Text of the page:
AI Research

Google AI ‘Translatotron’ Can Make Anyone a Real-Time Polyglot

Google AI yesterday released its latest research result in speech-to-speech translation, the futuristic-sounding “Translatotron.”

Google AI yesterday released its latest research result in speech-to-speech translation, the futuristic-sounding “Translatotron.” Billed as the world’s first end-to-end speech-to-speech translation model, Translatotron promises the potential for real-time cross-linguistic conversations with low latency and high accuracy.

Humans have always dreamed of a voice-based device that could enable them to simply leap over language barriers. While advances in deep learning have contributed to highly improved accuracy in speech recognition and machine translation, smooth conversations between different language speakers remained hampered by unnatural pauses during machine processing.

Google’s wireless headphone Pixel Bud released in 2017 boasted real-time speech translation, but users found the practical experience less then satisfying. Delivering an English-language prompt such as “Help me speak Russian” would connect the earbud to the Google Translate app on the user’s smartphone. The app would then convert the user’s English speech into English text, translate that to Russian text, then read the content aloud in Russian. The steps in the speech-text-text-speech transfer however caused a few seconds of latency, and Google strove to speed that up.

In 2017, Google researchers introduced a deep neural network architecture that could directly translate speech in one language into text in another. Their experiments showed the end-to-end approach outperformed previous cascade models combining speech recognition and machine translation models in Spanish-English speech translation tasks. The research laid the foundation for Google Assistant Interpreter Mode introduced earlier this year, which translates a users’ speech into target language text on a Google smart display.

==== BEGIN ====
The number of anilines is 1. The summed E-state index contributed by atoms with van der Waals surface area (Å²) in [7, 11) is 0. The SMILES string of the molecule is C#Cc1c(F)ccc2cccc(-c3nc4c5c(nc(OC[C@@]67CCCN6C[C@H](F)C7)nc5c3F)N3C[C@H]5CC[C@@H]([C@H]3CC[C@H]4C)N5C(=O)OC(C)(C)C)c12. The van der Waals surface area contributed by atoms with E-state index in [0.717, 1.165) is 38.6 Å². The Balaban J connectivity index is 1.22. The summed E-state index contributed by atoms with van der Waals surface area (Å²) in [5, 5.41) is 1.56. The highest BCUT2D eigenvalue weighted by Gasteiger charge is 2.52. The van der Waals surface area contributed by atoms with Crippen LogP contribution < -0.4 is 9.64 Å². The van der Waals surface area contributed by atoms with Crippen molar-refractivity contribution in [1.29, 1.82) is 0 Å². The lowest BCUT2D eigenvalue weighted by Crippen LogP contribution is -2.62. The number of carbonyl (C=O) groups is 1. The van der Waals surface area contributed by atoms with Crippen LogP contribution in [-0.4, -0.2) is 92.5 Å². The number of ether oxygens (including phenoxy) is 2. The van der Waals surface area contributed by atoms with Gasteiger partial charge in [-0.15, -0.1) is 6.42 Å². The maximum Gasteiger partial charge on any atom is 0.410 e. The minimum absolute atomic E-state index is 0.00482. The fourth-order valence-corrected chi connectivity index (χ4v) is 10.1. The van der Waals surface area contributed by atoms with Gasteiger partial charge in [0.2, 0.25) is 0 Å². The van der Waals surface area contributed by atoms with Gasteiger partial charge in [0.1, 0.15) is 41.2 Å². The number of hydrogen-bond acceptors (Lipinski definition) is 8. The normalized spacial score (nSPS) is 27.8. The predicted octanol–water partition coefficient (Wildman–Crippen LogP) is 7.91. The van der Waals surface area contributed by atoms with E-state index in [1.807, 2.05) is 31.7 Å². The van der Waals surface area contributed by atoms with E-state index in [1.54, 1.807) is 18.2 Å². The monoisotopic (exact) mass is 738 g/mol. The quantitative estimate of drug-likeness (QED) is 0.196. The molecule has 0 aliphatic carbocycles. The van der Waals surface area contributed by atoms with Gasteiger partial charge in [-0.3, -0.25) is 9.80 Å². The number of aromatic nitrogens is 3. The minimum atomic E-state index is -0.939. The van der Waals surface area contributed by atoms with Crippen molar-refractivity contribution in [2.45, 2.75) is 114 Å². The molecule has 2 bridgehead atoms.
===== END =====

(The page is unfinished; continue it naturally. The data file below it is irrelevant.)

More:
Google took another leap forward today with Translatotron. The new model comprises an attention-based sequence-to-sequence network trained on voice spectrograms which generates spectrograms of the target-language translation; a neural vocoder that converts output spectrograms to time-domain waveforms; and a pretrained speaker encoder to preserve a user’s vocal characteristics. Voice transcripts are still needed during training, but not for the inferencing.

Translatotron demonstrated an impressive translation accuracy in Spanish-to-English tasks. However, the model did not defeat the baseline ST (speech-to-text) → TTS (text-to-speech) cascade model in experiments, remaining 6 BLEU points below the baseline in Conversational Spanish-to-English dataset and 9.3 BLEU points shy on the Fisher Spanish-English dataset (target speech synthesized by Parallel WaveNet in a female English speaker’s voice).

In two additional speech quality tasks, Translatotron using WaveRNN vocoders scored over 4.0 — a “very good range” — in the evaluation of speech naturalness, and managed to preserve speakers’ vocal characteristics in cross-language voice transfer tasks, although not as well as conventional TTS models.

Researchers concluded that further work will be required to improve the Translatotron model, but believe their experiments open up new possibilities for faster and more efficient Google Translate applications.

The paper Direct speech-to-speech translation with a sequence-to-sequence model is on arXiv.

Journalist: Tony Peng | Editor: Michael Sarazen

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